BACH1 promotes tissue necrosis and Mycobacterium tuberculosis susceptibility

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Oxidative stress triggers ferroptosis, a form of cellular necrosis characterized by iron-dependent lipid peroxidation, and has been implicated in Mycobacterium tuberculosis (Mtb) pathogenesis. We investigated whether Bach1, a transcription factor that represses multiple antioxidant genes, regulates host resistance to Mtb. We found that BACH1 expression is associated clinically with active pulmonary tuberculosis. Bach1 deletion in Mtb-infected mice increased glutathione levels and Gpx4 expression that inhibit lipid peroxidation. Bach1-/- macrophages exhibited increased resistance to Mtb-induced cell death, while Mtb-infected Bach1-deficient mice displayed reduced bacterial loads, pulmonary necrosis and lipid peroxidation concurrent with increased survival. Single-cell RNA-seq analysis of lungs from Mtb-infected Bach1-/- mice revealed an enrichment of genes associated with ferroptosis suppression. Bach1 depletion in Mtb-infected B6.Sst1S mice that display human-like necrotic lung pathology also markedly reduced necrosis and increased host resistance. These findings identify Bach1 as a key regulator of cellular and tissue necrosis and host resistance in Mtb infection.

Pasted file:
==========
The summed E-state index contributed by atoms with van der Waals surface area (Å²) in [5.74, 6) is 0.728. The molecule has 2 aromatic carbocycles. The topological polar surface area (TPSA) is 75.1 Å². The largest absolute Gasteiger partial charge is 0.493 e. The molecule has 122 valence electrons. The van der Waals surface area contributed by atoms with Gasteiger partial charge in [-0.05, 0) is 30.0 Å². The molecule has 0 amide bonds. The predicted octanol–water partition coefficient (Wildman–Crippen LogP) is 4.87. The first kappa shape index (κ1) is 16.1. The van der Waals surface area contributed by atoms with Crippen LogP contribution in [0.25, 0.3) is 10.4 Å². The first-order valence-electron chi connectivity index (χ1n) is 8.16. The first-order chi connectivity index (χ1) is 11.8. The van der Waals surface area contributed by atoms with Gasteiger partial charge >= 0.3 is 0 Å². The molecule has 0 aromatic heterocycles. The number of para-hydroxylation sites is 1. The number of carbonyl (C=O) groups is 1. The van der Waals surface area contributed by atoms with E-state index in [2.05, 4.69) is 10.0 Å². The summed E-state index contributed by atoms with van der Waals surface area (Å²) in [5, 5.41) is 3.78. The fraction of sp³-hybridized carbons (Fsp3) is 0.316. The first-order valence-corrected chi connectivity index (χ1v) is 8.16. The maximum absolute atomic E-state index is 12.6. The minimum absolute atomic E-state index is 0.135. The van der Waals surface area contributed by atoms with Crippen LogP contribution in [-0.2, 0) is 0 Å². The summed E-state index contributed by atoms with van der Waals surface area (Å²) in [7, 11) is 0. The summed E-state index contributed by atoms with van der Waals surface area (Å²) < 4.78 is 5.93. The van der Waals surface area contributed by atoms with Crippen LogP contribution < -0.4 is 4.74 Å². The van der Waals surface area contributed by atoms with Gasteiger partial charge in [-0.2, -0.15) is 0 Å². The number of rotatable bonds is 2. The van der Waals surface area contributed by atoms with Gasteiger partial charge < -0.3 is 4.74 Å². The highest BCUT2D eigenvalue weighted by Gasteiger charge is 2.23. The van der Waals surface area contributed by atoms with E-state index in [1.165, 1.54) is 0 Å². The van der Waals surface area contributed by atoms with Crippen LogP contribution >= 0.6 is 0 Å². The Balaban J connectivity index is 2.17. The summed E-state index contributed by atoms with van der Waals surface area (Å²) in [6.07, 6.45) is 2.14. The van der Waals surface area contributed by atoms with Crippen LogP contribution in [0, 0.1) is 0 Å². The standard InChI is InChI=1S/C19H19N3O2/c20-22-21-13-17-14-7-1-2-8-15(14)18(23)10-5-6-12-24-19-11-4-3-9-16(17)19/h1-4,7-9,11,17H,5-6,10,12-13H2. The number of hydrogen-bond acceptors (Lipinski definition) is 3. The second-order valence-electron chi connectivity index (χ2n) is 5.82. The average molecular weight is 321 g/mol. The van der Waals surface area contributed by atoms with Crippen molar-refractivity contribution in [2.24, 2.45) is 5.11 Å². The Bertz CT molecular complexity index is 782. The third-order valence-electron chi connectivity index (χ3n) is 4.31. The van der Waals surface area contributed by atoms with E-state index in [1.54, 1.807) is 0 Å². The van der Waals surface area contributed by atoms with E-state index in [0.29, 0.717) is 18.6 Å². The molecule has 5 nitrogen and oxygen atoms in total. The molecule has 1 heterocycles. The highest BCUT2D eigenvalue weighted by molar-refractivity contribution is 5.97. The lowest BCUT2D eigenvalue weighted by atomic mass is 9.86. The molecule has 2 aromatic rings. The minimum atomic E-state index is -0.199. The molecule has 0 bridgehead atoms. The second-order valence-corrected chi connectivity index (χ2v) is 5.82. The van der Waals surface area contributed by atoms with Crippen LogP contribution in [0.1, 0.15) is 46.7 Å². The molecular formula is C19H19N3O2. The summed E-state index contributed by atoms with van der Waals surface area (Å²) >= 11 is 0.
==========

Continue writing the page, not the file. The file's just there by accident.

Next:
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Volume 9
Issue number 1
Pages 120-135
Available online
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